Sampling-based methods

Most of the methods of Chapter 5 are not easy to adapt because they require sampling in $ {{\cal C}_{fea}}$, for which a parameterization does not exist. If points in a bounded region of $ {\mathbb{R}}^n$ are chosen at random, the probability is zero that a point on $ {{\cal C}_{fea}}$ will be obtained. Some incremental sampling and searching methods can, however, be adapted by the construction of a local planning method (LPM) that is suited for problems with closure constraints. The sampling-based roadmap methods require many samples to be generated directly on $ {{\cal C}_{fea}}$. Section 7.4.2 presents some techniques that can be used to generate such samples for certain classes of problems, enabling the development of efficient sampling-based planners and also improving the efficiency of incremental search planners. Before covering these techniques, we first present a method that leads to a more general sampling-based planner and is easier to implement. However, if designed well, planners based on the techniques of Section 7.4.2 are more efficient.

Figure 7.21: For the RDT, the samples can be drawn from a region in $ {\mathbb{R}}^n$, the space in which $ {{\cal C}_{clo}}$ is embedded.

Now consider adapting the RDT of Section 5.5 to work for problems with closure constraints. Similar adaptations may be possible for other incremental sampling and searching methods covered in Section 5.4, such as the randomized potential field planner. A dense sampling sequence, $ {\alpha }$, is generated over a bounded $ n$-dimensional subset of $ {\mathbb{R}}^n$, such as a rectangle or sphere, as shown in Figure 7.21. The samples are not actually required to lie on $ {{\cal C}_{clo}}$ because they do not necessarily become part of the topological graph, $ {\cal G}$. They mainly serve to pull the search tree in different directions. One concern in choosing the bounding region is that it must include $ {{\cal C}_{clo}}$ (at least the connected component that includes $ {q_{I}}$) but it must not be unnecessarily large. Such bounds are obtained by analyzing the motion limits for a particular linkage.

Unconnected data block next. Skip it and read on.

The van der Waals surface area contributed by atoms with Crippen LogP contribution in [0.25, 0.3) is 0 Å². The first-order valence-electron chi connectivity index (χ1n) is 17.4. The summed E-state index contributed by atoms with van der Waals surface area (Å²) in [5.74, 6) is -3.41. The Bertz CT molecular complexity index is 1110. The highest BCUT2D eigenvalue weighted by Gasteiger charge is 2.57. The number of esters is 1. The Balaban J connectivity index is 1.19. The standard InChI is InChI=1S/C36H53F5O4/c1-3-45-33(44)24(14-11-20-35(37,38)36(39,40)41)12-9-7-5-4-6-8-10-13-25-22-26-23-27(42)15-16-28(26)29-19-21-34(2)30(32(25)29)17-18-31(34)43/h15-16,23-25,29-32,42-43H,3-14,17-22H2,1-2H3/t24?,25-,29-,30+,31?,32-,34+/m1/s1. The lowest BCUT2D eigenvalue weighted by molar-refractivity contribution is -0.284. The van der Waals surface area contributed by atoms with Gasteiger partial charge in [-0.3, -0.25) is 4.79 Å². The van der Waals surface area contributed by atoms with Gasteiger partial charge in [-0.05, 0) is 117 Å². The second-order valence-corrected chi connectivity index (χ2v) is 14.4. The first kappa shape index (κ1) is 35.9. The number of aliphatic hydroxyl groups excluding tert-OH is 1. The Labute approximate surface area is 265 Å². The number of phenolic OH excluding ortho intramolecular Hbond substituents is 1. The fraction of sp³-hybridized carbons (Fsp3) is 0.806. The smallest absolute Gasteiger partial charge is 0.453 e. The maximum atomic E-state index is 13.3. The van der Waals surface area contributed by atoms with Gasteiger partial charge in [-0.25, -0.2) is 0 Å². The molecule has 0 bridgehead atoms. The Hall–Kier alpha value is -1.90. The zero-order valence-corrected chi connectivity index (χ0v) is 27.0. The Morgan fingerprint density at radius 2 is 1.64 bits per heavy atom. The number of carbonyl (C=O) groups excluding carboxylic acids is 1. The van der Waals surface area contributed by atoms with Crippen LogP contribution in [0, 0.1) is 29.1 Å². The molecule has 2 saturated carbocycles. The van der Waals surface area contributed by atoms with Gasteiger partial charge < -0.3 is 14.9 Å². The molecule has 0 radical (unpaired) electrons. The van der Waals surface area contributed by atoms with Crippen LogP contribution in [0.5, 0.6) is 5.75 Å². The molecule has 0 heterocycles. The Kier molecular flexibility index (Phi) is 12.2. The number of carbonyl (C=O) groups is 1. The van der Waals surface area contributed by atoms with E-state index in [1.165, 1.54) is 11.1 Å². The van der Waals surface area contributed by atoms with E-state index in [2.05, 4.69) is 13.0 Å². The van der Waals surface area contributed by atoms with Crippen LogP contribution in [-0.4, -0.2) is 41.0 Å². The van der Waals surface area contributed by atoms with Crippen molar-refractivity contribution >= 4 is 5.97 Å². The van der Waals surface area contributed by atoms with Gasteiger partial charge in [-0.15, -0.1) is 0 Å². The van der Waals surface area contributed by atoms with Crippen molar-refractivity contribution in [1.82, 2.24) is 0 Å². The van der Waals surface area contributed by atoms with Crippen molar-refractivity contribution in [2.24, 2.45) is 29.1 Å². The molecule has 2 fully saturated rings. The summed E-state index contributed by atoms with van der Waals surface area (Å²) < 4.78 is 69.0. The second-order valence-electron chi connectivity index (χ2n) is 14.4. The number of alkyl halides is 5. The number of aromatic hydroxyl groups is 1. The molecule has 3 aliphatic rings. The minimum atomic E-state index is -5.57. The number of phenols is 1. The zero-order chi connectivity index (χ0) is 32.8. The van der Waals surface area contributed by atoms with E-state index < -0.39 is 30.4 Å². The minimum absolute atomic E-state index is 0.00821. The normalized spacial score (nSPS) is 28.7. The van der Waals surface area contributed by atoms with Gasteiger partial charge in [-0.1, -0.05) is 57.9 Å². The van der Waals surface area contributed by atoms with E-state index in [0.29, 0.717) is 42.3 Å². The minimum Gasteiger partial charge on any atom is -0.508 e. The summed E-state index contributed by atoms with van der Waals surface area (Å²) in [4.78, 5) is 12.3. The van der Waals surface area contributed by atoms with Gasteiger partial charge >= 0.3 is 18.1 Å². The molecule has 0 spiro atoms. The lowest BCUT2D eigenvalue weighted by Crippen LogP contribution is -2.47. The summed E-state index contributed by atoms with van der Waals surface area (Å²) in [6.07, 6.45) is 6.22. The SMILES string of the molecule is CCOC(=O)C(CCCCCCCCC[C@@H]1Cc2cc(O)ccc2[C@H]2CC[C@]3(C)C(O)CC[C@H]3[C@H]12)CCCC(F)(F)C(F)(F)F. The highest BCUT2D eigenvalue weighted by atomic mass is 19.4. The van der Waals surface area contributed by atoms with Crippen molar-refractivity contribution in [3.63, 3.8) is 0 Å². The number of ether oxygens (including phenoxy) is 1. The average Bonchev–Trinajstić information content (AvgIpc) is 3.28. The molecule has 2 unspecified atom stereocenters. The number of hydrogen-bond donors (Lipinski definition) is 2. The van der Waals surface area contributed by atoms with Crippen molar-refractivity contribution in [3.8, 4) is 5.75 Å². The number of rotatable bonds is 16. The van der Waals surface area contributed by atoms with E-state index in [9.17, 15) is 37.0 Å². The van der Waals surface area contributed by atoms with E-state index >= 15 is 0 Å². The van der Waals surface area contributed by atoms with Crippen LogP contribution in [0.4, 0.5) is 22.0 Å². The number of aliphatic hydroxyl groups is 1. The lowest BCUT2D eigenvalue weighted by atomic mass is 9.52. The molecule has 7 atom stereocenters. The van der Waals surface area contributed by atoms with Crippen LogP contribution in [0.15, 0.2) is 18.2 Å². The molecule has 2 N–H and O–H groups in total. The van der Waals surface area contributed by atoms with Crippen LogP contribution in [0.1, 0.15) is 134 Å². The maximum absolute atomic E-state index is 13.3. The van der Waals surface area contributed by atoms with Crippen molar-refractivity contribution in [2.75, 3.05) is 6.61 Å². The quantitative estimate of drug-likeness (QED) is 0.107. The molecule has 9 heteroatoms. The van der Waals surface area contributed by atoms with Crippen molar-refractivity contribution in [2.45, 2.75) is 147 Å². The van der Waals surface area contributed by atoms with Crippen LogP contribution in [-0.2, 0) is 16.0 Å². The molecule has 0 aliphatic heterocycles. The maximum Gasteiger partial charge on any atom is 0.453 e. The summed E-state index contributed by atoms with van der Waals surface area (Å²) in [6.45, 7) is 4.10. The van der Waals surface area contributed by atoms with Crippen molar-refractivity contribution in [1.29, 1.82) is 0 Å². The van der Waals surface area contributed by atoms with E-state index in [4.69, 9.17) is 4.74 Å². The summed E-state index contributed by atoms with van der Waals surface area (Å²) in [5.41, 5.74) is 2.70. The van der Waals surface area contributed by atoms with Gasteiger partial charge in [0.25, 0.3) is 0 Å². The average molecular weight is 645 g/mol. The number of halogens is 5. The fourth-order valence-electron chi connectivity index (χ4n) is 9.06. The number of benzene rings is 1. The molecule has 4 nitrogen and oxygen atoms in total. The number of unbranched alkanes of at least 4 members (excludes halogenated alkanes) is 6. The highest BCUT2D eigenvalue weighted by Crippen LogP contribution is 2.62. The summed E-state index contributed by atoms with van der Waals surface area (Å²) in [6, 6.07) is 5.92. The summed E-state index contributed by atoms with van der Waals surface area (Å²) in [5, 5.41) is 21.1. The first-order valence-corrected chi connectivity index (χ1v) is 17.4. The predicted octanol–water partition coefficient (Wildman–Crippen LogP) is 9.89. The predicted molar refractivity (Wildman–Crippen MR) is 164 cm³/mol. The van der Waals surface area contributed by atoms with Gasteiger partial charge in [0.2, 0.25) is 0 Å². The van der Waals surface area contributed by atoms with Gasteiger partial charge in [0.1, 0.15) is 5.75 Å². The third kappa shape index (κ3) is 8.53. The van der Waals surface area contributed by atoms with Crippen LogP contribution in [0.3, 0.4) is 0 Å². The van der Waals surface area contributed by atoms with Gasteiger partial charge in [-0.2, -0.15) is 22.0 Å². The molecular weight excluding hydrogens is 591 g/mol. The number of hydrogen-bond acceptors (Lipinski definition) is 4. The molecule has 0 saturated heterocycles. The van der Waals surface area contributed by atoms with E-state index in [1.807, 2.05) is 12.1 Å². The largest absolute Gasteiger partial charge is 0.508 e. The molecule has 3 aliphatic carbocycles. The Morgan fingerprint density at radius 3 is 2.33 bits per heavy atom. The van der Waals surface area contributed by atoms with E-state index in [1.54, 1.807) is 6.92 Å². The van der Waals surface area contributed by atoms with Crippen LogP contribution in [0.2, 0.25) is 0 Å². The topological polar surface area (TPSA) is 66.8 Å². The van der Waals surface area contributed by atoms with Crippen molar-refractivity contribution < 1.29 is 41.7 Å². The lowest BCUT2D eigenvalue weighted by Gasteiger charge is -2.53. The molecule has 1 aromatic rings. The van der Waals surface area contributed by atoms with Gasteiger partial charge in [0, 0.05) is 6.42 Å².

Figure 7.22: For each sample $ {\alpha }(i)$ the nearest point, $ q_n \in {\cal C}$, is found, and then the local planner generates a motion that lies in the local tangent plane. The motion is the project of the vector from $ q_n$ to $ {\alpha }(i)$ onto the tangent plane.
\begin{figure}\centerline{\psfig{figure=figs/rdtlpm.eps,width=3.0in} }\end{figure}

Steven M LaValle 2012-04-20